The Doppler principle states that the measured frequency of a wave is relative to the motion between the source and the observer. This Doppler shift is observed when the receiver is in motion and the transmitter stationary. This allows the receiver to monitor the rate of change of the Doppler shift. The specific rate of change correlates to a relative position of the target transmitter. Since the receiver knows its own position through GNSS it can convert the relative transmitter position to absolute position coordinates.
In one application which is not intended to be limiting the receiver according to the present invention is mounted aboard a search and rescue airplane that is in flight. The receiver will continually receive the stable homing signal from the emergency beacon, calculate the frequency received and save this information along with its GNSS position and time information. These data points are continually stored in memory and used in a calculation that observes the Doppler shift rate of change. The Doppler shift rate of change can only fit one of two possible solution of the position of emergency beacon (assuming it is on the surface of the earth), the real solution and its image. The image can be eliminated as a possible solution by having the search aircraft change it's flight path. A change in flight path will eliminate the image by creating another real solution and a different image. The real solution is the only solution that will remain constant. The accuracy and resolution of the position of the emergency beacon will improve as the plane gets closer and as more data points are collected.
Referring to FIG. 1, in a search and rescue (SAR) operation, an aircraft 8, such as by way of non-limiting example a helicopter or an airplane, having an antenna 10 searches a geographic area generally indicated at 7 for a transmitter 6. The helicopter 8 also has a GNSS also known as a GPS antenna and receiver to provide the location of the helicopter at any given time. The transmitter 6 may be an emergency beacon which may be an Emergency Position Indicating Radio Beacon (EPIRB), an Emergency Locator Transmitter (ELT), or a Personal Locator Beacon (PLB) or any other emergency type beacon that transmits a continuous homing signal as are known in the art.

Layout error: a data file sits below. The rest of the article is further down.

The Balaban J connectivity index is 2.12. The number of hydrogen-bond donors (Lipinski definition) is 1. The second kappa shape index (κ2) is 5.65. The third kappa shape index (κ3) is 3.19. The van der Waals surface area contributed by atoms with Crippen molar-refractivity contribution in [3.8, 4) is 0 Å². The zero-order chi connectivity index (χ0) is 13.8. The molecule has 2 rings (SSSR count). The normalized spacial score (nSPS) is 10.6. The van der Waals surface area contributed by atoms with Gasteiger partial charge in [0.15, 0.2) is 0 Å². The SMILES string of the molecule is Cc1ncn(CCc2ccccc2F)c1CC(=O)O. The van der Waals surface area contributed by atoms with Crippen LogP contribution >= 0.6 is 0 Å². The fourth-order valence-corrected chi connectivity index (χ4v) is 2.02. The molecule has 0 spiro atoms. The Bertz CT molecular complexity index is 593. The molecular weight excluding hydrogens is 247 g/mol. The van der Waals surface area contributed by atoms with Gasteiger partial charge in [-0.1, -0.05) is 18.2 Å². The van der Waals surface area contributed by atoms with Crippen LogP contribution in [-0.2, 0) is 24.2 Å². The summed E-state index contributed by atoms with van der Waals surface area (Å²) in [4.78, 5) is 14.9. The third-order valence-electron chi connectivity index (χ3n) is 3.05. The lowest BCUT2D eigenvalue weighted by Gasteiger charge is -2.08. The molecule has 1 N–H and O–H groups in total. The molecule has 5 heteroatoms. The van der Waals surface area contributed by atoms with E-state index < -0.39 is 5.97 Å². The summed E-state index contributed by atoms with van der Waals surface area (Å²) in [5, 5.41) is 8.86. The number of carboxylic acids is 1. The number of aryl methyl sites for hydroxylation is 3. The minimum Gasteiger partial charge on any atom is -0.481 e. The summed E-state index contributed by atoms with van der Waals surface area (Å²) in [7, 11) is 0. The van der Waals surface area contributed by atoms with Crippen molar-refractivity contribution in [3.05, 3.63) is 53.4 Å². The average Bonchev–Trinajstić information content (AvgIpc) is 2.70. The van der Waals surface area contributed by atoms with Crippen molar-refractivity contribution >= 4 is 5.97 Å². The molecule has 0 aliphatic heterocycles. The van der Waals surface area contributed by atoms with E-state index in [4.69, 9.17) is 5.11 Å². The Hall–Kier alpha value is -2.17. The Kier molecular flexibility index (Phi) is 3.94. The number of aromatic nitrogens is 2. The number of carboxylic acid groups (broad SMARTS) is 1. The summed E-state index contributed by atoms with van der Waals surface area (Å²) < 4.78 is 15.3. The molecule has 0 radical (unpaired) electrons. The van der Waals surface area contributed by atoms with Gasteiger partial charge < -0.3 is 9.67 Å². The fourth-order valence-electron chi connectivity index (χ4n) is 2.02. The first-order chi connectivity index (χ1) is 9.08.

Referring now to FIG. 2, antenna 10 is shown at a first position 42 having a first forward orientation 41 while searching for transmitter 6. The antenna 10 receives the radio frequency (RF) signal transmitted by the transmitter. In the example shown in FIG. 2 antenna 10 is mounted to an aircraft 8 having a forward direction of movement parallel to the first forward orientation 41 of the antenna 10.
It is known that a signal transmitted by a stationary transmitter 6 that is received by a moving antenna 10 will experience a shift in the measured frequency from the transmitted frequency known as the Doppler shift. According to the Doppler shift, it is also known that the frequency of the measured signal at the antenna will be higher than the transmitted signal while the antenna is moving towards the transmitter. Conversely, the measured signal will be lower than the transmitted signal when the antenna is moving away from the transmitter. In addition, it is also well known that the rate of change of the Doppler shift from positive to negative as the antenna approaches and then moves away from the transmitter can be utilized to determine the angle of the transmitter from the forward direction of movement of the antenna.
As illustrated in FIG. 2, the antenna 10 measures the Doppler shift rate of change of the signal transmitted by the transmitter 6. By the method and apparatus as described further below, the first angle 40 of the transmitter 6 from the antenna 10 direction 41 is calculated for the first position 42. It will be seen in FIG. 2, that although the angle from the antenna is known which direction this angle 40 is oriented relative to the antenna. Accordingly the location of the transmitter 6 relative to the antenna 10 is known to be located on a conical surface 44 having an axis concentric with the first forward orientation 41 of the antenna at the first position 46.